and intelligence agencies, as well as political leadership,
that they must do better in developing sources, analyzing
information, and using it operationally. They also know that
the effective use of intelligence requires more complete
collaboration between involved bureaucracies. Despite its
deficiencies, the GOM does have some intelligence
capabilities, and Emboffs note that when they are deployed in
full force, as in Michoacan, they can do good work.

MEXICO 00003195 003 OF 005

9. (S/NF) The GOM is working hard to improve communication
among agencies with a stake in intelligence. CISEN is trying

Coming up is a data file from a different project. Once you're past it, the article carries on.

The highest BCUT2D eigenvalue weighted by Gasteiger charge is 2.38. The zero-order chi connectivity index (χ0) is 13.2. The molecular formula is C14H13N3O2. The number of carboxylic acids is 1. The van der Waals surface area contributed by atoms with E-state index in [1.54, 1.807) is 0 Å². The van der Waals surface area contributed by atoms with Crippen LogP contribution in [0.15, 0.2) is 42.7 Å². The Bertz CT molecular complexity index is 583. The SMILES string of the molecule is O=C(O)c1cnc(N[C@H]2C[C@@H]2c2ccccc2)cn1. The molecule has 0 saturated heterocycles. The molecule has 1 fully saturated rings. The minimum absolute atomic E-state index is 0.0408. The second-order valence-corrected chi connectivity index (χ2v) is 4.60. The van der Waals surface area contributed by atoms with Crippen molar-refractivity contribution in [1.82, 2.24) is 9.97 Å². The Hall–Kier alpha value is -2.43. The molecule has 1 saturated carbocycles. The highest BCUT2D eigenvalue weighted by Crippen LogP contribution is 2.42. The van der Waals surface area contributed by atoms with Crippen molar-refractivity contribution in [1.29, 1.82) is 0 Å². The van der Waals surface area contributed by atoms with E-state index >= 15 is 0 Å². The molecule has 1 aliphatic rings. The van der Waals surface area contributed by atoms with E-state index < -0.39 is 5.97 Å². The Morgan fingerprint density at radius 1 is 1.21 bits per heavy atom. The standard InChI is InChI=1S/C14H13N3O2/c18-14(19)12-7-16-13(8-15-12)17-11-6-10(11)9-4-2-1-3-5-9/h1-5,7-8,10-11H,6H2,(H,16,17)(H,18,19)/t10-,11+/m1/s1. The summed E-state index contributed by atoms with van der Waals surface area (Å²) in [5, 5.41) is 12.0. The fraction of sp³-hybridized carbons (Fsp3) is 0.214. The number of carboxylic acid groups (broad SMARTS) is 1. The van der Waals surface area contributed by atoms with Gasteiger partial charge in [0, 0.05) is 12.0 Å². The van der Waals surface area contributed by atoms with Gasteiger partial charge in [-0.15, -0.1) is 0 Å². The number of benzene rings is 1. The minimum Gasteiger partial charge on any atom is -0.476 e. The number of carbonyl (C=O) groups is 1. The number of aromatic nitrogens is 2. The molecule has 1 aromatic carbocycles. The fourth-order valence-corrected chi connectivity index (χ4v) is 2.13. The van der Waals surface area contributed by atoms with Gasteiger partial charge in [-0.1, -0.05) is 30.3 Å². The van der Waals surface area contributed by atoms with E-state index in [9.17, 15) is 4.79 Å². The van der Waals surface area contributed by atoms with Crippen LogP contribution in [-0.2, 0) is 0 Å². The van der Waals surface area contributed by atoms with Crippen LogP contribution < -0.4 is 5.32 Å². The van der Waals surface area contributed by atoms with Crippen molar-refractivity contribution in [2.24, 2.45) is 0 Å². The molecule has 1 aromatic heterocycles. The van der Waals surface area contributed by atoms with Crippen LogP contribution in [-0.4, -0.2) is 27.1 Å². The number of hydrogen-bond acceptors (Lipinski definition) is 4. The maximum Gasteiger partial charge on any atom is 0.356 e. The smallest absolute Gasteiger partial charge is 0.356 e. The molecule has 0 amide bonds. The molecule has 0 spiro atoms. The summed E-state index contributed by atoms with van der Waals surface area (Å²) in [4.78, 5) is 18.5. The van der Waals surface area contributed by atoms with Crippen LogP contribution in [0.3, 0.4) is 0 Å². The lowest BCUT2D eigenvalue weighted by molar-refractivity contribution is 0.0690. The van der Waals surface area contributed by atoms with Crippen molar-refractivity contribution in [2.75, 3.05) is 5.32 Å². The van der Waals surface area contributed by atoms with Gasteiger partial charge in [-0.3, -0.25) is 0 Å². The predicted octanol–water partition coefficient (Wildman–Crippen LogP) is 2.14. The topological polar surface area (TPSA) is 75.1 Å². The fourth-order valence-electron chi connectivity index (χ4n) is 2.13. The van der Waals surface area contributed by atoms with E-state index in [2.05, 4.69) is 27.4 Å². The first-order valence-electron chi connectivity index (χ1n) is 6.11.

to develop mechanisms to facilitate coordination. For
example, CISEN has established at its Mexico City
headquarters a fusion center that has representatives from
every involved agency, including the Finance Secretariat,
SSP, PGR, SEMAR, SEDENA, and state and local investigators
when they can be trusted. Mexico is also in the process of
establishing a series of Tactical Operations Intelligence
Units (UNITOS) at military bases in each state throughout the
country. The GOM has established a number of units (reports
range from 9 to 27) with participation from the Army, Navy,
SSP, PGR, and CISEN, comprising a command section, tactical
analysis group, investigations group, operations sector, and
a cadre of judicial experts. When properly functioning, the
UNITOs provides a centralizing platform for federal forces to
work together, share information, and plan operations. It is
still unclear as to whether these would be short or long term